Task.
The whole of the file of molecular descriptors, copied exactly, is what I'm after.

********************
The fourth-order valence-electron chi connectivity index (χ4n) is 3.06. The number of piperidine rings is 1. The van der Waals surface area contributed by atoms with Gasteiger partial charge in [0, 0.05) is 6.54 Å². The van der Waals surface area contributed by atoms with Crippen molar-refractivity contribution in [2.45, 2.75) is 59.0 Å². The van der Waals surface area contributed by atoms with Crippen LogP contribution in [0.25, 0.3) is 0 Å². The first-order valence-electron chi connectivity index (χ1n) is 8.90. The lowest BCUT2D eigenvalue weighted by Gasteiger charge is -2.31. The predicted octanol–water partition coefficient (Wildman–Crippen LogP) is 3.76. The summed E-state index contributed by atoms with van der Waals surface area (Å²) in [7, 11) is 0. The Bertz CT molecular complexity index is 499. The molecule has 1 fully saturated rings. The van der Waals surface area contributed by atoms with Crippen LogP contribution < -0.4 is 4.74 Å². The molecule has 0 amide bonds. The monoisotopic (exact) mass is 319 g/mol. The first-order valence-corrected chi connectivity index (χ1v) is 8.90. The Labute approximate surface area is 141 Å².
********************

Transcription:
The fourth-order valence-electron chi connectivity index (χ4n) is 3.06. The number of piperidine rings is 1. The van der Waals surface area contributed by atoms with Gasteiger partial charge in [0, 0.05) is 6.54 Å². The van der Waals surface area contributed by atoms with Crippen molar-refractivity contribution in [2.45, 2.75) is 59.0 Å². The van der Waals surface area contributed by atoms with Crippen LogP contribution in [0.25, 0.3) is 0 Å². The first-order valence-electron chi connectivity index (χ1n) is 8.90. The lowest BCUT2D eigenvalue weighted by Gasteiger charge is -2.31. The predicted octanol–water partition coefficient (Wildman–Crippen LogP) is 3.76. The summed E-state index contributed by atoms with van der Waals surface area (Å²) in [7, 11) is 0. The Bertz CT molecular complexity index is 499. The molecule has 1 fully saturated rings. The van der Waals surface area contributed by atoms with Crippen LogP contribution < -0.4 is 4.74 Å². The molecule has 0 amide bonds. The monoisotopic (exact) mass is 319 g/mol. The first-order valence-corrected chi connectivity index (χ1v) is 8.90. The Labute approximate surface area is 141 Å².